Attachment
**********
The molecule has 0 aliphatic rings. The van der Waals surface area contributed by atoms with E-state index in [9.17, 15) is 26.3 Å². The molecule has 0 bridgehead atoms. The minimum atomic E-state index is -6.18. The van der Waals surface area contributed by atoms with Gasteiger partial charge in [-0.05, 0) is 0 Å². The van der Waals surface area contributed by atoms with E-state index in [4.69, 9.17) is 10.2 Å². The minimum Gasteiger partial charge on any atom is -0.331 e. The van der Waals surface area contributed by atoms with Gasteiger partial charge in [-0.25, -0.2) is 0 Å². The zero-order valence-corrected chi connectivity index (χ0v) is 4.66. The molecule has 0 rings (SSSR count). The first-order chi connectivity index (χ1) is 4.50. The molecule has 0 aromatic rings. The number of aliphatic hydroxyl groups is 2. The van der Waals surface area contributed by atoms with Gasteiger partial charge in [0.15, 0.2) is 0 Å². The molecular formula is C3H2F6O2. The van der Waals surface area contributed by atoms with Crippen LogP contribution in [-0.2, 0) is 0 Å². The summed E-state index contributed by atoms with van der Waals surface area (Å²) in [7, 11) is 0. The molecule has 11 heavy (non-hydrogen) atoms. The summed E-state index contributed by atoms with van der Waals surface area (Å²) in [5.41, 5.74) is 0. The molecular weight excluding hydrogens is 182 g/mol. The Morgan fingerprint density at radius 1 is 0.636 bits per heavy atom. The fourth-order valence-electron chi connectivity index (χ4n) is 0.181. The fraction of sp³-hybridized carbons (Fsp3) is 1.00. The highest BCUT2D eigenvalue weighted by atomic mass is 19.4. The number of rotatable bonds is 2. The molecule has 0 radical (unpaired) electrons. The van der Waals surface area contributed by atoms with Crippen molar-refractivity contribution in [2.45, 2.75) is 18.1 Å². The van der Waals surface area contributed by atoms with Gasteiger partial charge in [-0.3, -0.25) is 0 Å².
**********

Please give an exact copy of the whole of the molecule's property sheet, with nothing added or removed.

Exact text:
The molecule has 0 aliphatic rings. The van der Waals surface area contributed by atoms with E-state index in [9.17, 15) is 26.3 Å². The molecule has 0 bridgehead atoms. The minimum atomic E-state index is -6.18. The van der Waals surface area contributed by atoms with Gasteiger partial charge in [-0.05, 0) is 0 Å². The van der Waals surface area contributed by atoms with E-state index in [4.69, 9.17) is 10.2 Å². The minimum Gasteiger partial charge on any atom is -0.331 e. The van der Waals surface area contributed by atoms with Gasteiger partial charge in [-0.25, -0.2) is 0 Å². The zero-order valence-corrected chi connectivity index (χ0v) is 4.66. The molecule has 0 rings (SSSR count). The first-order chi connectivity index (χ1) is 4.50. The molecule has 0 aromatic rings. The number of aliphatic hydroxyl groups is 2. The van der Waals surface area contributed by atoms with Gasteiger partial charge in [0.15, 0.2) is 0 Å². The molecular formula is C3H2F6O2. The van der Waals surface area contributed by atoms with Crippen LogP contribution in [-0.2, 0) is 0 Å². The summed E-state index contributed by atoms with van der Waals surface area (Å²) in [7, 11) is 0. The molecule has 11 heavy (non-hydrogen) atoms. The summed E-state index contributed by atoms with van der Waals surface area (Å²) in [5.41, 5.74) is 0. The molecular weight excluding hydrogens is 182 g/mol. The Morgan fingerprint density at radius 1 is 0.636 bits per heavy atom. The fourth-order valence-electron chi connectivity index (χ4n) is 0.181. The fraction of sp³-hybridized carbons (Fsp3) is 1.00. The highest BCUT2D eigenvalue weighted by atomic mass is 19.4. The number of rotatable bonds is 2. The molecule has 0 radical (unpaired) electrons. The van der Waals surface area contributed by atoms with Crippen molar-refractivity contribution in [2.45, 2.75) is 18.1 Å². The van der Waals surface area contributed by atoms with Gasteiger partial charge in [-0.3, -0.25) is 0 Å².